PCCW Global, the international operating division of HKT (Hong Kong Telecom), has launched a global software-defined wide area network service (SD-WAN) using technology from recently acquired Console Connect, a US startup that conducted most of its R&D and software development in Brisbane.
PCCW says the new service, available in 150 countries, is the first of its kind from a Tier 1 carrier. It says the service, underpinned by its global IP network, provides its enterprise customers with on-demand access to major cloud service providers and to interconnect their own data centres, all configurable via easy-to-use console commands.
PCCW Global’s president of mobility and digital solutions, Ronnie Klingner, said the service — Console Connect — already provides access to AWS, Azure, and Alibaba. “By the third quarter this year, we aim to have all major cloud service providers on board as well as additional major SaaS providers,” she said.
Mike van den Bergh, PCCW Global’s chief marketing officer, told Computerworld at a NetEvents forum in San Jose that PCCW Global had bought the intellectual property and the team of Console Connect in late 2017 and was already offering the Console Connect service.
“We purchased the Console Connect team and the software in November 2017 and we are applying that to our global network. We are offering it initially to our major multinational customers now we will go out and connect to other customer of those data centres.
“We see a massive demand from our customers as things move to the cloud to be able to automate secure connections to the cloud, to turn up bandwidth on demand.
“They want fast direct connections to the cloud and the ability to provision secure private connections at the click of a mouse between any of our data centres.
He said PCCW presently had the service available in 60 data centres across 30 countries.
“We are very strong in Asia and one of the major providers of IP connectivity into China, and into Africa and the Middle East. We think the quality and extensiveness of our network will be one of the key differentiators.”
Paul Gampe, PCCW global CTO, and formerly CTO of Console Connect, told Computerworld that the service differed from the former Pacnet SD-WAN, acquired by Telstra.
“We have build a network that integrates with the existing network. From my understanding, Telstra has to deploy new infrastructure to expand Pacnet. It does not integrate with their existing network.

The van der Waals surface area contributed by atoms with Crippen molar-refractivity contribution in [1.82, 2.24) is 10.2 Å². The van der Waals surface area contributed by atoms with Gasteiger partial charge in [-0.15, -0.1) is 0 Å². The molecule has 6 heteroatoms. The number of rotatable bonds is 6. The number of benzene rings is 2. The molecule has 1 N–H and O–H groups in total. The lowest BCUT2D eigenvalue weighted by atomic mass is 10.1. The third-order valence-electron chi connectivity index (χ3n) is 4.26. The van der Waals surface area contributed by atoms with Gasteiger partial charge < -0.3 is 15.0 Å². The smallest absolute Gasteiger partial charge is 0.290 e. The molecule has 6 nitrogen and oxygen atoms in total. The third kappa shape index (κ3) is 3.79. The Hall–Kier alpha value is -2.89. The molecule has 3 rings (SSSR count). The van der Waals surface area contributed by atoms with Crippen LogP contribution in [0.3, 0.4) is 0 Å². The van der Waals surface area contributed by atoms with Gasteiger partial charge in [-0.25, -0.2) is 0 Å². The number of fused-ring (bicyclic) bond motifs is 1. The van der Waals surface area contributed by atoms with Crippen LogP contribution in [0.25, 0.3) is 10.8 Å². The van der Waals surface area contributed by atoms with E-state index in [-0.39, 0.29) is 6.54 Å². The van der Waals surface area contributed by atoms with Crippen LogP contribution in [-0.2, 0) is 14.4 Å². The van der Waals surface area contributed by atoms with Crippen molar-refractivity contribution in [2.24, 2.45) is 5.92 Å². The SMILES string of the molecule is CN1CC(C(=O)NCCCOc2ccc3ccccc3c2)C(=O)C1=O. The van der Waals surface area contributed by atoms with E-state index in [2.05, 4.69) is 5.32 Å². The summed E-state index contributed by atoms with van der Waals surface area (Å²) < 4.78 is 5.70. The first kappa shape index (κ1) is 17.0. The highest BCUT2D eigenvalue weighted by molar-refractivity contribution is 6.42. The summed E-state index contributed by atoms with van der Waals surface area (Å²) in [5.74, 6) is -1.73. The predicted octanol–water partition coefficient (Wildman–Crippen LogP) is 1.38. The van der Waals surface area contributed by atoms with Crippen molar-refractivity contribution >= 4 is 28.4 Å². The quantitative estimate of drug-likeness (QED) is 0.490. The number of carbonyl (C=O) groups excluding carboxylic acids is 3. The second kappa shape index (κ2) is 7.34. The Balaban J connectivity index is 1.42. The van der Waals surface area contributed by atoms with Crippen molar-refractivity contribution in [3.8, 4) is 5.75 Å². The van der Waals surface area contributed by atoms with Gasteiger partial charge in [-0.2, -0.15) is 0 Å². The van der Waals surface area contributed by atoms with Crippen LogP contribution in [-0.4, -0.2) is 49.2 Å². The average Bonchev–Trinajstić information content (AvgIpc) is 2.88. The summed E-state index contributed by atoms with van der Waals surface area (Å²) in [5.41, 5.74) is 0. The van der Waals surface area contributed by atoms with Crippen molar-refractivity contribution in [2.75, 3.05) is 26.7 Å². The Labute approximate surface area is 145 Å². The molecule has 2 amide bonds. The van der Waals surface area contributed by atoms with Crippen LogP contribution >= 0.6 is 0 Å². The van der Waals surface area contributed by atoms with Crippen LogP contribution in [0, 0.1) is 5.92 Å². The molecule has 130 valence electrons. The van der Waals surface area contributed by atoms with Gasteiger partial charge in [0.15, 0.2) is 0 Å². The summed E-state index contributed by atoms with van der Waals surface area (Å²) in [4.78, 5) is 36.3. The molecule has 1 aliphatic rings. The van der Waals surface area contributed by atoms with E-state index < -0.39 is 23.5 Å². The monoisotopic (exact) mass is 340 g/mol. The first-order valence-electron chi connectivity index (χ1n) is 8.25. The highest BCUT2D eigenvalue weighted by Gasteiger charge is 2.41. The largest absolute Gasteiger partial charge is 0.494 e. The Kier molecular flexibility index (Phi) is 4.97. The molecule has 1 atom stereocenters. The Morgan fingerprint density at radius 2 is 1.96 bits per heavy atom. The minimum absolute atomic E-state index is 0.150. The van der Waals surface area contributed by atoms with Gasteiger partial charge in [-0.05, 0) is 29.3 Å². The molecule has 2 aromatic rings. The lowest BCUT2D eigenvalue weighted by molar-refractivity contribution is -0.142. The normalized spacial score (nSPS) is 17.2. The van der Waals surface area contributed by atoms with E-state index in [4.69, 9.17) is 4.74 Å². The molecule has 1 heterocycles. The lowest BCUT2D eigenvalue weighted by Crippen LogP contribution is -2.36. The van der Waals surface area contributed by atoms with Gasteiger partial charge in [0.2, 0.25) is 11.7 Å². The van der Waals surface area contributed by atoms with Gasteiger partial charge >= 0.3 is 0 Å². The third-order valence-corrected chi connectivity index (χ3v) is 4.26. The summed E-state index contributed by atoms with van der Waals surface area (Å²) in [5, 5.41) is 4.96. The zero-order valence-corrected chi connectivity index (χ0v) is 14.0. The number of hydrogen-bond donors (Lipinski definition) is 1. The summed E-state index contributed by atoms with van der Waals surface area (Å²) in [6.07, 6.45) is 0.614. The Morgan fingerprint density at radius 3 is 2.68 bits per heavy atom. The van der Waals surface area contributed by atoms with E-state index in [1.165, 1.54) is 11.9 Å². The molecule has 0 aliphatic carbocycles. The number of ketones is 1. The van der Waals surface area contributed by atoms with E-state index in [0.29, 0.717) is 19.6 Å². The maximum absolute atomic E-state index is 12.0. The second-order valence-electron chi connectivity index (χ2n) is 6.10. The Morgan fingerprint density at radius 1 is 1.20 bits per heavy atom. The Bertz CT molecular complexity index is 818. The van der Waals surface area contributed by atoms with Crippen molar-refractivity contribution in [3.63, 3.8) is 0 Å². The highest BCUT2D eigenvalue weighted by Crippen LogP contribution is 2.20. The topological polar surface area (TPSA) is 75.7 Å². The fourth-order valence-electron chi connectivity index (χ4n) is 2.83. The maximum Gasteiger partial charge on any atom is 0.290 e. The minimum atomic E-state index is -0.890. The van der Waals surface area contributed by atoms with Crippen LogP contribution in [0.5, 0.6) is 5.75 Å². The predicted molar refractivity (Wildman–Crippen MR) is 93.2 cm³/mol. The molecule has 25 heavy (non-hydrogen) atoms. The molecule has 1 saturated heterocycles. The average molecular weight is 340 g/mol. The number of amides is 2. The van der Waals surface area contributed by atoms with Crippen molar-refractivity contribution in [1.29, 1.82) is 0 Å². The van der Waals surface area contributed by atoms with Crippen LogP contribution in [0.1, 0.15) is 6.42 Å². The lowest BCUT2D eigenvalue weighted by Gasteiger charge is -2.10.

“We were able to overlay the Console Connect technology on our network over 100 PoPs connected in a matter of months. And we did not have to completely re-engineer the network.”
Prior to its acquisition by PCCW Console Connect was providing its SD-WAN services over the network of UK based global carrier IX Reach but with the acquisition of its intellectual property assets by PCCW Global, Console Connect sold all customers and global network and physical assets to IX Reach.
Gampe acknowledged that that those customers would have lost the SD-WAN functionality previously provided by Console Connect and declined to say how many had remained with IX Reach.
According to FAQs on the IX Reach website, posted at the time of the deal, all former Console Connect customers’ services would continue, but without access to the Console Connect console they would be unable to make any changes.
“You will need to speak to your account manager or raise a support ticket to make changes,” IX Reach said. “We aim to turn around changes within 24 hours of any request arriving so we do not expect most customers will lose any functionality.”
It added that longer term it was working to provide SDN functionality, but “Our immediate priority is to focus our efforts on bolstering the existing network, services and taking care of our customers.”
Qld government’s role
Trade & Investment Queensland (TIQ) says it assisted Console Connect to locate a handful of staff to Brisbane in February 2015. Then, following a meeting between then Queensland premier Annastacia Palaszczuk and Console Connect founder Al Burgio at a June 2015 trade mission to San Francisco, the Department of State Development’s Industry Attraction team convinced Console Connect to locate its expanding global research and development (R&D) operations in Brisbane.
When it announced the move in December 2017, the Queensland Government said: “Console Connect emerged in 2011 as a start-up backed by big-name venture capital firms in California. … The company now has 120 employees split equally between locations in Australia, North America and the UK, with the global software development team based in Brisbane.”
It quoted chairman and CEO Jef Graham as saying: “Most software is 90 percent maintenance and 10 percent creative development. What we do in Brisbane is all creative development. That means we want A+ engineers.’ Brisbane’s talent pool and attractive location has delivered, and Console Connect in Australia has now hired 40 local, national and international A+ engineers to develop really creative talent and consequently produce really creative products.”
The author attended the NetEvents forum as a guest of NetEvents